The Rohingyas of Myanmar – When will their tragedy end?
Dr. Habib Siddiqui
December 14, 2014
The Rohingya people of Myanmar (formerly Burma) are the most oppressed people in our planet. They face elimination in the Buddhist majority country, which is rightly called the ‘den of hatred and intolerance’ in our time. Not a single day goes by when their community members don’t face repeated persecution and harassment from not only the Gestapo-like members of the government but also from the fellow Buddhists who have swallowed Hitler’s poisonous pills of xenophobia and bigotry. Not surprisingly, in today’s Myanmar Nazi swastika and similar insignia are in great demand!
The two-year long pogrom against the Rohingya has resulted in the internal displacement of hundreds of thousands of their fellow men, women and children. Many have been slaughtered by blood-thirsty Buddhists. Others have been forced to live inside squalid camps that are described by independent fact-finding observers as worse than prison camps. Many of the desperate Rohingyas have braved the stormy seas and oceans to find shelter elsewhere, and in so doing many of them continue to be preyed upon by the criminal human traffickers who engage them as slave labors. So hopeless is their condition inside Myanmar that they think such life-threatening risks are worth-taking and better than what awaits them inside Myanmar.
Aung San Suu Kyi – once touted as the democracy icon has shown her real ugly image. She has proven to be morally bankrupt. Being too keen in becoming the next president by any means possible, she feigns ignorance and is criminally silent on the plight of the Rohingya people.
As to the Buddhist monks – the so-called followers of Gautama Buddha – the least said the better. They ignore all the non-violent teachings of their founder showing their hideous selves. Guilty of participating in genocidal campaigns and inciting extermination campaigns against the Muslim minorities, esp. the Rohingya people, they appear spiritually more connected to Hitler’s dreaded SS than anyone else.
Under the 1982 Citizenship Law, the Myanmar authorities do not recognize Rohingya, classing them as Bengali and illegal immigrants from Bangladesh, despite hard evidences proving that their family roots are in Myanmar. The R-word (i.e., Rohingya) is unacceptable to the genocidal regime epitomizing Myanmarism which is a toxic cocktail of ultra-nationalism, fascism and religious fanaticism. As such, those Rohingyas who have chosen to live either inside or have no wherewithal to leave the killing fields of Buddhist Myanmar are forced to register as “Bengalis”, denying their root and ancestral ties to the soil of their birth. If they refuse to register as such, they face lengthy prison terms. On December 2, eight Muslims, who identify themselves as Rohingya, were jailed in the Maungdaw Township Court in Arakan (Rakhine state of Myanmar, bordering Bangladesh) for two years for their refusal to register as “Bengali” during the March-April countrywide census. During the trial, no lawyers were provided for the accused and family members were not allowed to attend as observers.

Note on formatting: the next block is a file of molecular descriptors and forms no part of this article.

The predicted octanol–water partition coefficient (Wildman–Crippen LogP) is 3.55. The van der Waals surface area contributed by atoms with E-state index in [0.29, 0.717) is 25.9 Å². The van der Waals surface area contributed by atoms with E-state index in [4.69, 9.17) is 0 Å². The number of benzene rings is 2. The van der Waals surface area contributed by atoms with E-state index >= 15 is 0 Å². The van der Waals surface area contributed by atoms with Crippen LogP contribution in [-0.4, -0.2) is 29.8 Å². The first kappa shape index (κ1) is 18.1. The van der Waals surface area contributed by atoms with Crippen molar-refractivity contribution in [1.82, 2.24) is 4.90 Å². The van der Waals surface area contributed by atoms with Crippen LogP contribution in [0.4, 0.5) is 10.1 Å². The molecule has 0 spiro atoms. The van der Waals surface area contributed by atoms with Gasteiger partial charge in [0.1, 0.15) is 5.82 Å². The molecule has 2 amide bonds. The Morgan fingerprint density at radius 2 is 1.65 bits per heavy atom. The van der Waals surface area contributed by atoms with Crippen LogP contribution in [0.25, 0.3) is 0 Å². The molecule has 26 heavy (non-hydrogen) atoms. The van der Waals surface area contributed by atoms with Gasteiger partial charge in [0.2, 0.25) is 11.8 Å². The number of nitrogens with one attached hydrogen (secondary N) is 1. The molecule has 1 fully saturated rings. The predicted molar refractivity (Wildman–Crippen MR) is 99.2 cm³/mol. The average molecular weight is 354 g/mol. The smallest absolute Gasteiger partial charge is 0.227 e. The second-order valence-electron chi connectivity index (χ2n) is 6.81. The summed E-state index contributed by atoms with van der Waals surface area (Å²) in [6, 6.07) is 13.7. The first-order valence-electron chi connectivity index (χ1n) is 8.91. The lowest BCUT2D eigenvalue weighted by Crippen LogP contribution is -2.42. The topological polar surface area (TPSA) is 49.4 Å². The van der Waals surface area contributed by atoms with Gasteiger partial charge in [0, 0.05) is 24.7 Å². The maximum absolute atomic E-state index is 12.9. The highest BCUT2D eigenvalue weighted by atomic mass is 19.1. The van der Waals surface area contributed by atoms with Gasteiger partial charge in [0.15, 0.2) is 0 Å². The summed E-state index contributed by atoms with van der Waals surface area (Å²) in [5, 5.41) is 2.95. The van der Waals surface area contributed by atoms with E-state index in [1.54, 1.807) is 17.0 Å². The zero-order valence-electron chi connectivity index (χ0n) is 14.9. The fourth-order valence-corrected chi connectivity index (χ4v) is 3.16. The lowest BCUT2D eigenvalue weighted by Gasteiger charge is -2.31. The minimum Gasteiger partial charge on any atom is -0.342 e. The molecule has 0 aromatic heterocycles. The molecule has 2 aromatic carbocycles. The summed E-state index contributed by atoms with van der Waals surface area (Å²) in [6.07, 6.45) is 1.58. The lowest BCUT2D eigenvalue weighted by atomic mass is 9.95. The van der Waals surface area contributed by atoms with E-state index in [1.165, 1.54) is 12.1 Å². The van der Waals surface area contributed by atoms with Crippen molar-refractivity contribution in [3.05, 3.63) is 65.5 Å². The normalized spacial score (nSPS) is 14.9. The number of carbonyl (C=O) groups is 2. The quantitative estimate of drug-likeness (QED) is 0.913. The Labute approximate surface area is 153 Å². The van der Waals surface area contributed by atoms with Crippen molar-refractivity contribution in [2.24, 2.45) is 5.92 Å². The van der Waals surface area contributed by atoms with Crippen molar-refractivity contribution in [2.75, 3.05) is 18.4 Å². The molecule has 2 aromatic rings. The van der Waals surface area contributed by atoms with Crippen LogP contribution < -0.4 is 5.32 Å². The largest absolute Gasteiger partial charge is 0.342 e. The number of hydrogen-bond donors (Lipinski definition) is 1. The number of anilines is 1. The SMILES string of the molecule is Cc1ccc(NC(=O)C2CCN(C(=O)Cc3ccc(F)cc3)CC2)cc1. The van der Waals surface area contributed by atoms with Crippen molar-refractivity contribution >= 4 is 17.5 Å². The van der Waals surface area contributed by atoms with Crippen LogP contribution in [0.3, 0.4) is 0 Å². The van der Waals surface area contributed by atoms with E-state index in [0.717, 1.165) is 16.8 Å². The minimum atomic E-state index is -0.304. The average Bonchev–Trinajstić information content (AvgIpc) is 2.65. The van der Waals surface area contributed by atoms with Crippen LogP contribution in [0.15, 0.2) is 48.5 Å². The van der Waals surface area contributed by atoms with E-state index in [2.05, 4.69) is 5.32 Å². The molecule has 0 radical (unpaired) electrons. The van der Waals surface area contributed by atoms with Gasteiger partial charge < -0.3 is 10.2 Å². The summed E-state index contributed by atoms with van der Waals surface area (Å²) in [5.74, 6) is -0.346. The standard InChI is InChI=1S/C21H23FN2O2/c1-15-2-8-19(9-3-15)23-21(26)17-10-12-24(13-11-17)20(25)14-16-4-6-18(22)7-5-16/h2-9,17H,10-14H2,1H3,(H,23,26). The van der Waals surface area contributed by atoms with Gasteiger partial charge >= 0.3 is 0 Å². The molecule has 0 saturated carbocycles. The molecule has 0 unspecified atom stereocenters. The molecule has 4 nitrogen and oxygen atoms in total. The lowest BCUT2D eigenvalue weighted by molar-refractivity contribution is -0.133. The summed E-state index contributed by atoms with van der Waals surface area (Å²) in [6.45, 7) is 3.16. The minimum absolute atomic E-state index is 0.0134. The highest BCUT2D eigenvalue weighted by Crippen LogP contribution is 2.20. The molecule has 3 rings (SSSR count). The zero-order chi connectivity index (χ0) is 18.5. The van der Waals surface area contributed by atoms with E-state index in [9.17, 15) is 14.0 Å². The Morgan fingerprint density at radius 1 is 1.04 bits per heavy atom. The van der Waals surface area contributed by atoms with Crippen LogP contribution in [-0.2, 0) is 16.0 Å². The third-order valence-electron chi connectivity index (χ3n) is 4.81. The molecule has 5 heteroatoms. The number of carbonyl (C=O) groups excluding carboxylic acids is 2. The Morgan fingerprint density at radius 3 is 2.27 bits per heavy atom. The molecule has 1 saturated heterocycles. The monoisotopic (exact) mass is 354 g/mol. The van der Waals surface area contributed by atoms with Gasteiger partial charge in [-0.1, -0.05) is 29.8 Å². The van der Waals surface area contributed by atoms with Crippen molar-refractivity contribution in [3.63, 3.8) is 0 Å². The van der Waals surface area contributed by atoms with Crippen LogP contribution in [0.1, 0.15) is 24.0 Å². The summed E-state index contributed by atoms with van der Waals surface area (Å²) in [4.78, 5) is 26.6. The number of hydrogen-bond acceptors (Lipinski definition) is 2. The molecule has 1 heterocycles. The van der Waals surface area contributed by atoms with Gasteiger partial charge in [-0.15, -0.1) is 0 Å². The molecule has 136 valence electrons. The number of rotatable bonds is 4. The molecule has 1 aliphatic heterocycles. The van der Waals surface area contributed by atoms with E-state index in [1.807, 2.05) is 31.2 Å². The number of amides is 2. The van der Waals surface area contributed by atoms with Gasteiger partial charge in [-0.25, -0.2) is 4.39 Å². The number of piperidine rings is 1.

Many Rohingyas are dying of starvation and lack of healthcare services, which are denied to them by the Myanmar government and their partners-in-crime within the broader Buddhist community. Many of the Rakhine Buddhist doctors are proving to be monsters killing Rohingya patients. A two year old Rohingya boy died at Sittwe General Hospital in Arakan State’s capital, Sittwe on December 6, 2014 after he was given an injection by the doctor. Alqama, mother of Twariq Zia, took her son to the hospital on December 5th at 2:30 pm. At that time he was treated well and recovered quite well. Alqama thought her son could be discharged from the hospital on the following day. However, on the second day, December 6th at 8:00 am, a different doctor came and gave an injection. Immediately after the injection the boy lost breathing and died.
The government of nearby Muslim majority Bangladesh, seemingly more mindful of not jeopardizing its precarious relationship with Myanmar than ensuring the human rights of the Rohingya people, is, sadly, setting a new low standard in witch-hunting and harassment. Not only are the Rohingyas refused entry in this country but also their refugee camps in Cox’s Bazar are put as off-limits to Muslim NGOs. Worse yet, they are imprisoned for trying to get out of Bangladesh to a third country. Last week, five Rohingya women were arrested in Pabna for just attempting to do so.